A 1977 documentary explores how Betye Saar’s mythic altars illustrate the personal and political implications of Black identity.
Suzan Pitt’s Joy Street is strikingly unpretentious and emotionally frank — refreshing in an art world that is often emotionally detached and intellectually cool.
In a panel discussion, some of these artists look back on how African American arts professionals and Black-owned galleries exhibited their work and promoted their careers.
Looking at each of Cayetano Ferrer’s works is like waiting for a photograph to come into focus, or retelling an old story and making up bits for the parts you’ve forgotten.
Issued as an LP and double CD with an original cover design by Ed Ruscha, “It Happened To Me” paints a diverse and moving portrait of some of Santa Ana’s oldest citizens.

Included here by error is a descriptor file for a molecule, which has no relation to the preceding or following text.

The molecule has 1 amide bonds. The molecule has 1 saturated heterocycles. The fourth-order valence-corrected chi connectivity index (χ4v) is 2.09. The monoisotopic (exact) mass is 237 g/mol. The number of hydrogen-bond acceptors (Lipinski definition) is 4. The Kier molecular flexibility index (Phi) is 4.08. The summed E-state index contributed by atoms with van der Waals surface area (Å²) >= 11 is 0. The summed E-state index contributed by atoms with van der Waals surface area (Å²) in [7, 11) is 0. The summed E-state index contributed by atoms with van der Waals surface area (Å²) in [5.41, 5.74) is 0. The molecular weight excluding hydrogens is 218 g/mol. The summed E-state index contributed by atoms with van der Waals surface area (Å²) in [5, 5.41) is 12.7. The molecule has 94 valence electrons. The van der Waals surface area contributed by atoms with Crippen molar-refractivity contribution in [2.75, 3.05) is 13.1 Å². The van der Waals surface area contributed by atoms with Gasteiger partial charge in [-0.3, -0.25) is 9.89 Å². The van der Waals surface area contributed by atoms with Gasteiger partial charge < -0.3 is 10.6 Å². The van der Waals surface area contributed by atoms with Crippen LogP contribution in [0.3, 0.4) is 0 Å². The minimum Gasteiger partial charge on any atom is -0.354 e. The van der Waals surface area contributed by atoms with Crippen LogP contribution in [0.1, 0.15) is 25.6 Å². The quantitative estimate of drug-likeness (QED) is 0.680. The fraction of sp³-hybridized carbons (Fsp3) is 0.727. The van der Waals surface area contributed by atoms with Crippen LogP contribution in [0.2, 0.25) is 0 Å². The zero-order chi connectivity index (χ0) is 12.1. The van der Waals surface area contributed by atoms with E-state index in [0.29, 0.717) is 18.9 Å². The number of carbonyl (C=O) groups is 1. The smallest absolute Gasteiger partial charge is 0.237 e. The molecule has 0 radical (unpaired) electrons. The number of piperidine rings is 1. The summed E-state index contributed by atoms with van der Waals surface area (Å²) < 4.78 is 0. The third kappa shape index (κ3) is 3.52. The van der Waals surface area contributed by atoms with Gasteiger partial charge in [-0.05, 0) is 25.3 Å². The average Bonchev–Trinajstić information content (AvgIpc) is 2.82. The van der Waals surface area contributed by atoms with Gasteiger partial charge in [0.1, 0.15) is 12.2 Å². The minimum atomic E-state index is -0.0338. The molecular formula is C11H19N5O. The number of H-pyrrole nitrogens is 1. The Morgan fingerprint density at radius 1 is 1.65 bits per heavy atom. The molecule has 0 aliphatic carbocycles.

Kwame Brathwaite’s photographs fused the two mediums to push the boundaries of beauty, transforming how we define Blackness.
To Know Herself at the CCA Wattis Institute for Contemporary Arts honors these bars as spaces in which community connections start, and where love grows.
The Now Instant Image Hall is already carving out an identity for itself as a venue for artists no one else in the city will show.
The “34,000 Pillows Project” began in 2009, when the Detention Bed Mandate required ICE to occupy an average of 34,000 beds every night across 250 detention facilities nationwide.
Revisiting the work of Jess, Robert Duncan, and Lawrence Ferlinghetti, who just turned 100 years old.
Self Help Graphics & Art is hosting its second Printmaking Summit featuring workshops, talks, and demonstrations. Celebrated artist Alison Saar will be giving the keynote address.
Your list of must-see, fun, insightful, and very Los Angeles art events this season.